Psaki seeks to defend Biden decision to not sanction Russia’s profitable energy sector amid Ukraine invasion

President Joe Biden, in response to the Russian invasion of Ukraine, authorized a number of severe economic sanctions against Russia that, quite remarkably, don’t target that nation’s extraordinarily profitable oil and gas production and energy sector.

White House press secretary Jen Psaki on Thursday largely danced around the issue of why the one thing that could swiftly end Russia’s aggression — directly sanctioning its energy sector — was not being pursued, Breitbart reported.

She did, however, put forward a variety of excuses for the lack of any sanctions on Russia’s oil and gas industry, some of which were at least somewhat legitimate and plausible, others not so much.

The Russian energy sector was deliberately excluded from economic sanctions

It was President Biden himself, in his remarks in the immediate aftermath of the Russian invasion, who made note that Russia’s highly profitable energy sector had been excluded from the otherwise financially punishing economic sanctions.

Incredibly, at the same time that he refused to cut into Russia’s main source of revenue — its oil and gas production — he chastised American oil and gas producers and warned them to not “exploit” the situation to reap larger profits for themselves.

This, even as he acknowledged that gas prices were surging and causing great “disruption” to energy markets here at home and around the globe.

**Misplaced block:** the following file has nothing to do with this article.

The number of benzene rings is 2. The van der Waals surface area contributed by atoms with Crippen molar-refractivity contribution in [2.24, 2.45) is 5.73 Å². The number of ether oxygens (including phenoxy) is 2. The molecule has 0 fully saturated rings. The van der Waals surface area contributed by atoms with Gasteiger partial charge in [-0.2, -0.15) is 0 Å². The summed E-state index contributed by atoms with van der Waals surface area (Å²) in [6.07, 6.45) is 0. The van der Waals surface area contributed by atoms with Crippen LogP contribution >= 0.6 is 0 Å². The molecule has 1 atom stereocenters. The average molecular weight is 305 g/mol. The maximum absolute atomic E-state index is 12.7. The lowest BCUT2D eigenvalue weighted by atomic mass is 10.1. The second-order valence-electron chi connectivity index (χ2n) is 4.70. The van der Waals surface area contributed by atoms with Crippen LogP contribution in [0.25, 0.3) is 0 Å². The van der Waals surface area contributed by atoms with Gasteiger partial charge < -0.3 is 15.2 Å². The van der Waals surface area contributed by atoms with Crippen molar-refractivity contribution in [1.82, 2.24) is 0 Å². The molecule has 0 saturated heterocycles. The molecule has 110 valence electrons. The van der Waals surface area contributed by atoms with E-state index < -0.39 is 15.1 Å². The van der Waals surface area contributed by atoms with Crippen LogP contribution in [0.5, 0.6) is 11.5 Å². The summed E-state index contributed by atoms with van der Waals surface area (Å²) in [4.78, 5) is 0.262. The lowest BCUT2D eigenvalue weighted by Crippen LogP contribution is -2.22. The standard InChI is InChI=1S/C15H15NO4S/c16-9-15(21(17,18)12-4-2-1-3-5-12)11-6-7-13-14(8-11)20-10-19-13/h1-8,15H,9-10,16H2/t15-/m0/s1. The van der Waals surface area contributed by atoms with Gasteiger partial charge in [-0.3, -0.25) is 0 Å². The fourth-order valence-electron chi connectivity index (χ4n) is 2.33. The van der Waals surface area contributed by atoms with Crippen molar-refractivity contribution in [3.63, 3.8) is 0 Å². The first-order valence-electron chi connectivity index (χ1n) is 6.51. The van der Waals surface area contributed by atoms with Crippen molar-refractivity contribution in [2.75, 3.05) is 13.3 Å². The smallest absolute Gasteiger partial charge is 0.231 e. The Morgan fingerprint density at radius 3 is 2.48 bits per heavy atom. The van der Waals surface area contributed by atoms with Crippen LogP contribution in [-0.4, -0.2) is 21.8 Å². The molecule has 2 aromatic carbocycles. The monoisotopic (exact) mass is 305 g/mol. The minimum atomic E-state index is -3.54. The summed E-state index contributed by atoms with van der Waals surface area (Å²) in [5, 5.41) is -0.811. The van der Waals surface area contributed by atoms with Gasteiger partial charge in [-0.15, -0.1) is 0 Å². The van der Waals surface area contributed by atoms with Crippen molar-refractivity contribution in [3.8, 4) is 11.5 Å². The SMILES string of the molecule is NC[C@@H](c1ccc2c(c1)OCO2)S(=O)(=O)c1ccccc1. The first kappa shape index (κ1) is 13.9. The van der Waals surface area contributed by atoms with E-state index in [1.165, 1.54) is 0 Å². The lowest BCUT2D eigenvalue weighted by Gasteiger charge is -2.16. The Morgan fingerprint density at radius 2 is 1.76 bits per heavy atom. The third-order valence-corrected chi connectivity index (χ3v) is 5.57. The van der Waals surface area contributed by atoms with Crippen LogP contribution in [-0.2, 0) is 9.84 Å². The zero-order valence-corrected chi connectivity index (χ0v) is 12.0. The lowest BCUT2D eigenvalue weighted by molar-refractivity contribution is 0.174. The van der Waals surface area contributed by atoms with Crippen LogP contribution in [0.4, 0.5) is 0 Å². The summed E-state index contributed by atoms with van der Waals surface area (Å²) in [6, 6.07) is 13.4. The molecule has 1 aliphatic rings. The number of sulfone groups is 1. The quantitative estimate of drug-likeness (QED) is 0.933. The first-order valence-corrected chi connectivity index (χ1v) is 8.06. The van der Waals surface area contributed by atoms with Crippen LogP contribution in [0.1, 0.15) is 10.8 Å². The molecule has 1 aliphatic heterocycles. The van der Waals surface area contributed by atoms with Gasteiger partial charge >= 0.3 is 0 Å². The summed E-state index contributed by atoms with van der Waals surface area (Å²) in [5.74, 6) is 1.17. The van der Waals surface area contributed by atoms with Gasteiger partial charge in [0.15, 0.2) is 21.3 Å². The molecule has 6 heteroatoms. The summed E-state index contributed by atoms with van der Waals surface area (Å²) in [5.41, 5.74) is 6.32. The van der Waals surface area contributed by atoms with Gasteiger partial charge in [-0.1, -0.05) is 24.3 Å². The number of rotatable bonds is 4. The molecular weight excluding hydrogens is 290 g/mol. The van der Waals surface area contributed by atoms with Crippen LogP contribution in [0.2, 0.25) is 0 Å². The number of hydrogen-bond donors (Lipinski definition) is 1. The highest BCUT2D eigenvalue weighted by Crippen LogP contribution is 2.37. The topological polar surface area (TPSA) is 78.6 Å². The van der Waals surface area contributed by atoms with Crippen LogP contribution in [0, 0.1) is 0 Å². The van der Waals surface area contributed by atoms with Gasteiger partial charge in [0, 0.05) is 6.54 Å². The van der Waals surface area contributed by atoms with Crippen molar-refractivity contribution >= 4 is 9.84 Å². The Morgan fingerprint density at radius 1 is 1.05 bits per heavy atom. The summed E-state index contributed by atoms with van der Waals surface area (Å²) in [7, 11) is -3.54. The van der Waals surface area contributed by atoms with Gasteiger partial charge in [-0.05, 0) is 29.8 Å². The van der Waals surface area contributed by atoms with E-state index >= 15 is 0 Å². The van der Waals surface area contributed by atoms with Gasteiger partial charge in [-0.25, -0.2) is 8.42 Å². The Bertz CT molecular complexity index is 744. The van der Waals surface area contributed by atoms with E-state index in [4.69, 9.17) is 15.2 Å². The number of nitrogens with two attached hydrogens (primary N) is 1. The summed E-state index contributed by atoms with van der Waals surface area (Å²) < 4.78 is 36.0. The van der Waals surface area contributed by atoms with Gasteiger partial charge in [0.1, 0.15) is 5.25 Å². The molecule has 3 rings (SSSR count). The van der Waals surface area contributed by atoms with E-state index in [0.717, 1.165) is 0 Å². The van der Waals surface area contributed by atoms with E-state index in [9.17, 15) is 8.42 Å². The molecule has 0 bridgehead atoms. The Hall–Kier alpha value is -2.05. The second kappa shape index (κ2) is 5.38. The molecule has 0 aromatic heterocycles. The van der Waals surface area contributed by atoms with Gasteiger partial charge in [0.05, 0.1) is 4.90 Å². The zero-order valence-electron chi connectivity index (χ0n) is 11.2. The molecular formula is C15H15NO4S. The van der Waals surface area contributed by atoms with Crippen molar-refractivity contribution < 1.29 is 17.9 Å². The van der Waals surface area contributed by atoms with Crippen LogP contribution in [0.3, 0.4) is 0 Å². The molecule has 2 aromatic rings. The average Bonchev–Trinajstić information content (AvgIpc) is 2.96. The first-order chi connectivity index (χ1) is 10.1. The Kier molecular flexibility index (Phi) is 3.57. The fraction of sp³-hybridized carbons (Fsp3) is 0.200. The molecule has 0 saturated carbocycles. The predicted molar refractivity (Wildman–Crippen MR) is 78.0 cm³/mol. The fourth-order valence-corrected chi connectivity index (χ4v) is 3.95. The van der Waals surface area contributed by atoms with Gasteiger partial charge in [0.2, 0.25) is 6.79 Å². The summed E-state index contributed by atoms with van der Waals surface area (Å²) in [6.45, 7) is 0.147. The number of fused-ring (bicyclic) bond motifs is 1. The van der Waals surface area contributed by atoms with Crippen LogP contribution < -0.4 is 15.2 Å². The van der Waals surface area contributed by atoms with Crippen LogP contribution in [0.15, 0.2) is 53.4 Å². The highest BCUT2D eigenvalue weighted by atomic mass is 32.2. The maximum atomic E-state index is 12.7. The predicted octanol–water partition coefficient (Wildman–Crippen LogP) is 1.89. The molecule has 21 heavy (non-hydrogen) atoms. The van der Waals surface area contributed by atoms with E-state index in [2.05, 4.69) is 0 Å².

Excuses, excuses

As for Psaki, she faced several questions during Thursday’s press briefing about the current lack of sanctions on Russian energy and even shot down rumors that the administration was — finally — considering applying such sanctions, such as a ban on the import of Russian oil.

Psaki said the “objective has been to maximize impact on President Putin and Russia, while minimizing impact to us and our allies and partners.” She further noted that “we don’t have a strategic interest in reducing the global supply of energy,” as that would further increase prices for American consumers.

She also dubiously suggested that no longer purchasing expensive oil from Russia would somehow have “the potential to pad the pockets of President Putin, which is exactly what we are not trying to do.” Yet, that makes no sense, as not buying Russian oil means Putin wouldn’t be making any more money.

Don’t look to Biden for any help on this issue

Psaki went on to tell reporters that the current situation provided a great opportunity for both Europe and the U.S. to further “diversify” their means of energy production and reduce consumption of oil altogether, not just from Russia.

She also downplayed the amount of oil the U.S. purchases from Russia and seemed to suggest that U.S. oil and gas companies weren’t doing enough to maximize production on land where drilling and production was already occurring. Further, she dismissed the idea of renewing authorization for the Keystone XL pipeline Biden had canceled on his first day in office, suggesting it wouldn’t make a difference even it had been approved and constructed.

In the end, regardless of Psaki’s repeated assurances that Biden was “doing everything possible” to both reduce oil prices and hit Putin where it hurt the most, it was made abundantly clear that he has no intention whatsoever of encouraging or promoting more domestic production, and instead is simply allowing Putin to continue reaping profits amid his invasion of Ukraine while American families bear the brunt of the cost.

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